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Why is my dog losing weight?

A reader wonders if his dog should be switched to raw food to deal with weight issues

English setter

English setters are one of several breeds that are known to suffer from inherited Exocrine Pancreaetic insufficiency

“My three-year-old English setter eats like a horse but is still as thin as a rake. And getting thinner. He frequently has diarrhoea, no matter what I feed him. I am tempted to try raw food. Will this help?” Scott Wilcox, Derbyshire 

Vet Neil Mcintosh replies

Ah! Once again the ‘will raw help’ dilemma when the real question should be: “What do you think is wrong with my dog?” There are a number of possibilities, the list of potential diagnoses including the following:

• Inflammatory bowel disease
• Intestinal bacterial overgrowth
• Liver/kidney problems
• Parasitic disease
• Some tumours
• Other complicated stuff
• Exocrine pancreatic insufficiency

We will rule out diabetes, as you don’t say he is thirsty. Also, I presume he has had some basic antibiotic treatment and that you have wormed him (if not, do so immediately). Given his age, breed and continued weight loss despite a voracious appetite, the most likely problem is the last in our list, which is Exocrine Pancreatic Insufficiency (EPI).

Border collie at work dogging-in

Border collies are one of the breeds that can suffer from EPI

What is EPI?

  • EPI can be congenital, inherited (especially in German shepherds, collies and English setters) or acquired (usually as a result of recurrent chronic pancreatitis).
  • Most commonly, there is progressive atrophy of the pancreatic acinar tissue, which results in inadequate production of pancreatic digestive enzyme.
  • Consequently, the patient eats well but digests little.
  • Owners notice the dog losing weight along with poor body and coat condition.
  • Faeces are often soft, bulky and smelly and coprophagia (a dog eating its own faeces) is common.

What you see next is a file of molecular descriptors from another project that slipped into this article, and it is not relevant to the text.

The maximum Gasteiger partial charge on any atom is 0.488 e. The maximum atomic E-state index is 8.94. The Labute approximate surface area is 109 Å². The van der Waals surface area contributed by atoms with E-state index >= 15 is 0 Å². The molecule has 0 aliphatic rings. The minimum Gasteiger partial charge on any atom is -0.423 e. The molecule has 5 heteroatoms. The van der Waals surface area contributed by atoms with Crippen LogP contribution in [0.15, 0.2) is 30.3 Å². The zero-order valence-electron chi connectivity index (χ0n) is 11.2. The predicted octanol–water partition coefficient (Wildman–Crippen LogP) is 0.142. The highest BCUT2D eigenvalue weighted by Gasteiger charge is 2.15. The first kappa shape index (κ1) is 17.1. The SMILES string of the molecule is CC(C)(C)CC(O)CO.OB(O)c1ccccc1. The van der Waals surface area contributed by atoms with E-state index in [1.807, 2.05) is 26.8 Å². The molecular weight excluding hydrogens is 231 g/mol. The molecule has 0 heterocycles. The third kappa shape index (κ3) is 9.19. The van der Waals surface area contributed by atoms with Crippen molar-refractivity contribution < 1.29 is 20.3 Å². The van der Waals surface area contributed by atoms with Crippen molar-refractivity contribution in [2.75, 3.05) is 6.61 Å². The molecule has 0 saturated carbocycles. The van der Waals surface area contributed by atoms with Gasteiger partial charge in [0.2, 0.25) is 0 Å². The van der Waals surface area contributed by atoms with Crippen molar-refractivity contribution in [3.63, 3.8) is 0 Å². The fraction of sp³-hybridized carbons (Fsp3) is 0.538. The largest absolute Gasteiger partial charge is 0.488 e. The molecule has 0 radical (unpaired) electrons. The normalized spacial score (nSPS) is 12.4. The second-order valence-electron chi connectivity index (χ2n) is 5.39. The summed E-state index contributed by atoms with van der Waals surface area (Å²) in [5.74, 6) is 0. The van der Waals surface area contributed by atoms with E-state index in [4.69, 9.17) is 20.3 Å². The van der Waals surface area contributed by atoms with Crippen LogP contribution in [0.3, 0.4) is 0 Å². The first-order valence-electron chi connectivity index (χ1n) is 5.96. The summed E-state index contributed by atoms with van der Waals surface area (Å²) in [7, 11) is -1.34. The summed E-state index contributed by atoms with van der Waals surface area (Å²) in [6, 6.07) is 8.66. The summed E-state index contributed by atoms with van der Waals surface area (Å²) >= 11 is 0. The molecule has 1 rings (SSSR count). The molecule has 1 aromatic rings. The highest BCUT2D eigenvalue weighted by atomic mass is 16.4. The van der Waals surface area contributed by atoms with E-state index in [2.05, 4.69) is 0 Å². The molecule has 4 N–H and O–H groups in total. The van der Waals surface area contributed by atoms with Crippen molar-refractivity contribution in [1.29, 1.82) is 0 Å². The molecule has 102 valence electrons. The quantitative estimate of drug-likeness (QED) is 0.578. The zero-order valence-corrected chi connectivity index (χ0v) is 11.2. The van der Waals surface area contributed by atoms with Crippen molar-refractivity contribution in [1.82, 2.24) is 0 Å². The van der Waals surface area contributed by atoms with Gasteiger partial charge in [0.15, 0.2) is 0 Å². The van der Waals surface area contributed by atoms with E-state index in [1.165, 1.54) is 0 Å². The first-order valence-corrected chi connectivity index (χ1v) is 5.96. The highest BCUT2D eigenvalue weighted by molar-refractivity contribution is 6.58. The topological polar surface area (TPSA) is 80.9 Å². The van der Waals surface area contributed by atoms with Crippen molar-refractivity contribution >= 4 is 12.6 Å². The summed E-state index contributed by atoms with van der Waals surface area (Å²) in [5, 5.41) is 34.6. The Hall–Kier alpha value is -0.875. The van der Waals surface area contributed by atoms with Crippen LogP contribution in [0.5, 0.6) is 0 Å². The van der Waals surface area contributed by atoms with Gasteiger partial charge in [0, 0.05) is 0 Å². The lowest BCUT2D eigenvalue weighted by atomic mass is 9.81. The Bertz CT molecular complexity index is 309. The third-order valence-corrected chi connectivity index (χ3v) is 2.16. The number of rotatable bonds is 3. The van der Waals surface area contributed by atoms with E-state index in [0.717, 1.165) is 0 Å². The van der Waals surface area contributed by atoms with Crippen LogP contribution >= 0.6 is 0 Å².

• The grave situation is compounded by secondary bacterial overgrowth (so affected dogs may appear to improve for a short while when given antibiotics) and malabsorption of Vitamins B12 and E.

How do you 
diagnose EPI?

The test is to measure Trypsin-like Immunoreactivity (TLI) on a simple blood sample and a low level of this is diagnostic for EPI.

Trypsin is a proteolytic enzyme, normally produced and contained within the pancreas, that is involved in the digestion of protein. Immunoreactive trypsin is a precursor of trypsin that has no proteolytic activity and is present in blood, where it can be measured. All that needs to be done is to fast the patient for 12 hours prior to sampling, to avoid lipaemia (fat in sample). Low levels of TLI are diagnostic for EPI (high levels can indicate inflammation of the pancreas). In affected dogs, Vitamin B12 will also be low and this is typically measured at the same time, along with folate levels, which are an indicator of small intestinal bacterial overgrowth.

dog eating

A dog with EPI should be placed on a highly digestivle, low-fat diet

Can EPI be treated?

Simple answer, generally speaking, is ‘yes’. Treatment involves:

• Pancreatic enzyme replacement
• Highly digestible, low-fat diet
• Vitamin B12 given by injection
• Possibly antibiotics for a month

Will this stop the dog losing weight?

Yes. The diarrhoea stops within a week, weight gain occurs over a month and the excessive appetite reduces as normal body condition is reached. Affected dogs may struggle with the rigours of work and, of course, the enzyme replacement costs.

Note also that the predisposition to develop EPI is inherited in some breeds, like English setters.